Cocktails Image Gallery
Cocktails Image Gallery

Fixing a mocktail -- a nonalcoholic cocktail -- for children will let them feel like they're part of the festivities. See more pictures of cocktails.

©iStockphoto.com/Arkady Chubykin

When the festivities begin, don't forget the kids or confine them to simple carbonated beverages. Virgin cocktails, kiddie cocktails, mocktails, non-alcoholic drinks -- whatever you want to call them, they're tasty alternatives that pack the flavor wallop of a mixed drink without the alcohol. Children aren't the only potential customers for mocktail mixes, either. Pregnant women, non-drinkers and designated drivers are good candidates for a celebratory virgin drink, too.

Remember the Shirley Temple

This mother of all virgin drinks, the Shirley Temple, is a flavorful blend of ginger ale or carbonated lime soda with grenadine and a maraschino cherry as a finishing touch. It was named for the child actress of the same name and is often attributed to an enterprising bartender at Hollywood's Chasen's Restaurant in the 1930s, although a Hawaiian hotel also claims to have created it. Regardless, the Shirley Temple is a perennial favorite that looks great, with its deep red color, and has a rich taste. Grenadine syrup is made from pomegranate juice, so this little jewel has some healthful benefits going for it, too. You can make a quick version by combining 7 ounces (or 200 milliliters) of soda to 1 ounce of grenadine [source: Miss Charming].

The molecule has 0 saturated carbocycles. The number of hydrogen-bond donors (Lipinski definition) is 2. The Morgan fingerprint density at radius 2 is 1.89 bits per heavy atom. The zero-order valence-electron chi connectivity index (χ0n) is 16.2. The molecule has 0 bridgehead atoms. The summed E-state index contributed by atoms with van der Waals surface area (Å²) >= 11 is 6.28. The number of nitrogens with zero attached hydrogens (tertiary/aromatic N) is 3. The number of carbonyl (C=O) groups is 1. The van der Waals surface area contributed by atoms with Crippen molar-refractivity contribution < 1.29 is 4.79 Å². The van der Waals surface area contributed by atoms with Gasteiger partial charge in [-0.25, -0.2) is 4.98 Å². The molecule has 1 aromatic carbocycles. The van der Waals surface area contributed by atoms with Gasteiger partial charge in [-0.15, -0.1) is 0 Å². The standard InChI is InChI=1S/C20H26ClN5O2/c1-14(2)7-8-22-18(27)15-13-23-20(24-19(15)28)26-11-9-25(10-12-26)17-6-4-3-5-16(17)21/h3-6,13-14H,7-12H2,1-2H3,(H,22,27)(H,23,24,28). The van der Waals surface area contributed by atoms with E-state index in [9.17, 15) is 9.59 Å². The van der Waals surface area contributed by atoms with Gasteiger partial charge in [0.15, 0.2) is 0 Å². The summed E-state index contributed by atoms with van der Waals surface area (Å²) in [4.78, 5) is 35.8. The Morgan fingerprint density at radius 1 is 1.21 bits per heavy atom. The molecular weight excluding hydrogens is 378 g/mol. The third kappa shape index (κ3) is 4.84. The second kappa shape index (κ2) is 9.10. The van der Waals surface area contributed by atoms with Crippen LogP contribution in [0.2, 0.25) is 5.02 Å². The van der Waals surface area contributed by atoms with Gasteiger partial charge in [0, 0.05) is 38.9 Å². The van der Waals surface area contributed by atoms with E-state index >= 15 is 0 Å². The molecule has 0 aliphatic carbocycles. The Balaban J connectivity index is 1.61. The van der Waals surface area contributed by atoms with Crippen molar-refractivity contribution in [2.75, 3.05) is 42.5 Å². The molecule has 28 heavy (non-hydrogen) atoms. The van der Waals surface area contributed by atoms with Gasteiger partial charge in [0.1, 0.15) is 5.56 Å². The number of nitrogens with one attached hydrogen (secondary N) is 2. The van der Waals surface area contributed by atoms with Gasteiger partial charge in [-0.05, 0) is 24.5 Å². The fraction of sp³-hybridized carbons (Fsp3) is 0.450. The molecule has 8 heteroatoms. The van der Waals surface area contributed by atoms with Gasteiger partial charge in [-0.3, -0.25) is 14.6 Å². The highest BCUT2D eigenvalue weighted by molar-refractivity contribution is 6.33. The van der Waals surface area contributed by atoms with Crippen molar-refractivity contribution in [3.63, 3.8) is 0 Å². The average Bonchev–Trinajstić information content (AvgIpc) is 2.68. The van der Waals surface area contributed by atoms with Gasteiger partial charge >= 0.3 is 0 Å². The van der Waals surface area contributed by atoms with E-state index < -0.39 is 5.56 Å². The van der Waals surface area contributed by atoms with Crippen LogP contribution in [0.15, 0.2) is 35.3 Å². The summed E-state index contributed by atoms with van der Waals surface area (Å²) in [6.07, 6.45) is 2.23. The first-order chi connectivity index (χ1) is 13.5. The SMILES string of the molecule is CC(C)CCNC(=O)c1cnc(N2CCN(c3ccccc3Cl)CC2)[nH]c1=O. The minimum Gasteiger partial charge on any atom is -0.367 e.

Slightly less well known is the Roy Rogers, a concoction made with grenadine and cola. It's a classic spin on cherry cola that could spoil the canned versions of the drink for you. Whereas a Shirley Temple is the often darling of young girls, the Roy Rogers will probably be a bigger hit with the guys. Instead of ginger ale, use your cola of choice in the proportions listed above.

 Non-Alcoholic Mixers

You can find non-alcoholic alternatives to most mixed drinks. Many of the modifications to the original recipes are flavor enhancers that increase the complexity of the beverage and sometimes add sugars to make up for the absence of alcohol. With a couple of basic ingredients, such as grenadine, you can host a tasting party and even make a signature cocktail of your own.

If you don't have the time or inclination to mix your own non-alcoholic brews, you can find most concoctions, such as margaritas or mojitos, in bottled blends. Although they may be more pricey, they often taste pretty authentic and even look the part, sporting sophisticated packaging that's bound to add credibility to any concoction made with them.

When you're playing bartender, don't forget the extras, such as a stalk of celery for your Virgin Mary, the non-alcoholic alternative to the Bloody Mary, or crushed ice for your margaritas. When it comes to virgin drinks, the details count, so these small touches can make a big difference.

Providing non-alcoholic options that look and taste like familiar bar drinks can be a fun way to celebrate a special occasion or holiday if you take the time to explain to your child the difference between mock cocktails and the real thing. When your child is old enough to drink alcohol, make sure he realizes the implications of his choices and learns to drink responsibly. Until then, muddling some lime and a few mint leaves in the bottom of a glass of crushed ice to make a virgin mojito can be a safe and entertaining way for him to celebrate the holidays with the adults.